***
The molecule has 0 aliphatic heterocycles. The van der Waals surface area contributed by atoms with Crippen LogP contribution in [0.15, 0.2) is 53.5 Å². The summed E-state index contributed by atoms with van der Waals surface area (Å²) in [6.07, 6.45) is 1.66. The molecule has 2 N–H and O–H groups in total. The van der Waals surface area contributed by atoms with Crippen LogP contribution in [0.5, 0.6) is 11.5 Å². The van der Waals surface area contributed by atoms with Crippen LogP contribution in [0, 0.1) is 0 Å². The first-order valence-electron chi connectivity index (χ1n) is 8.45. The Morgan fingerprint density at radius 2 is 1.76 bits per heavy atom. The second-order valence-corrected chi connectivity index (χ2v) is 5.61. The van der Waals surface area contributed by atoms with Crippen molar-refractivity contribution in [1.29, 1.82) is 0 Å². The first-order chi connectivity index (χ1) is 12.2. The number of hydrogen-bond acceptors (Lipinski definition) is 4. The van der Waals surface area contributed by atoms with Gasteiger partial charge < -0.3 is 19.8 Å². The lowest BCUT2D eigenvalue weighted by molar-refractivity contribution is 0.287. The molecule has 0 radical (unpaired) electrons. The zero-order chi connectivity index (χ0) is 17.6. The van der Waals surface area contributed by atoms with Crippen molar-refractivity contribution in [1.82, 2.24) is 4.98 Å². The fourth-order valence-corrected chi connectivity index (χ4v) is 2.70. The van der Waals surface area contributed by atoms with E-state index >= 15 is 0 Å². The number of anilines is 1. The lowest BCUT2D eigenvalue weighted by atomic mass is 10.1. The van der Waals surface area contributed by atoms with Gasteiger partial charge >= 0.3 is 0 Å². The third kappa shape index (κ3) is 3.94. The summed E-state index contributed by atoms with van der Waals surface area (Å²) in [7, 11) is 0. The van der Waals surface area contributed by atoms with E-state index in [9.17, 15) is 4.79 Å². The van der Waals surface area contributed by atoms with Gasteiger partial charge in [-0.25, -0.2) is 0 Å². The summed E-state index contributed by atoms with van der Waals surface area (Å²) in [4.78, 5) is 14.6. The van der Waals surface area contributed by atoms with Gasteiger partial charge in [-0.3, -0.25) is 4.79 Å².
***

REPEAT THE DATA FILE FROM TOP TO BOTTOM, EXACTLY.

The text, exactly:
The molecule has 0 aliphatic heterocycles. The van der Waals surface area contributed by atoms with Crippen LogP contribution in [0.15, 0.2) is 53.5 Å². The summed E-state index contributed by atoms with van der Waals surface area (Å²) in [6.07, 6.45) is 1.66. The molecule has 2 N–H and O–H groups in total. The van der Waals surface area contributed by atoms with Crippen LogP contribution in [0.5, 0.6) is 11.5 Å². The van der Waals surface area contributed by atoms with Crippen LogP contribution in [0, 0.1) is 0 Å². The first-order valence-electron chi connectivity index (χ1n) is 8.45. The Morgan fingerprint density at radius 2 is 1.76 bits per heavy atom. The second-order valence-corrected chi connectivity index (χ2v) is 5.61. The van der Waals surface area contributed by atoms with Crippen molar-refractivity contribution in [1.29, 1.82) is 0 Å². The first-order chi connectivity index (χ1) is 12.2. The number of hydrogen-bond acceptors (Lipinski definition) is 4. The van der Waals surface area contributed by atoms with Gasteiger partial charge < -0.3 is 19.8 Å². The lowest BCUT2D eigenvalue weighted by molar-refractivity contribution is 0.287. The molecule has 0 radical (unpaired) electrons. The zero-order chi connectivity index (χ0) is 17.6. The van der Waals surface area contributed by atoms with Crippen molar-refractivity contribution in [1.82, 2.24) is 4.98 Å². The fourth-order valence-corrected chi connectivity index (χ4v) is 2.70. The van der Waals surface area contributed by atoms with E-state index >= 15 is 0 Å². The number of anilines is 1. The lowest BCUT2D eigenvalue weighted by atomic mass is 10.1. The van der Waals surface area contributed by atoms with Gasteiger partial charge >= 0.3 is 0 Å². The third kappa shape index (κ3) is 3.94. The summed E-state index contributed by atoms with van der Waals surface area (Å²) in [7, 11) is 0. The van der Waals surface area contributed by atoms with E-state index in [9.17, 15) is 4.79 Å². The van der Waals surface area contributed by atoms with Gasteiger partial charge in [-0.25, -0.2) is 0 Å². The summed E-state index contributed by atoms with van der Waals surface area (Å²) in [4.78, 5) is 14.6. The van der Waals surface area contributed by atoms with Gasteiger partial charge in [-0.3, -0.25) is 4.79 Å².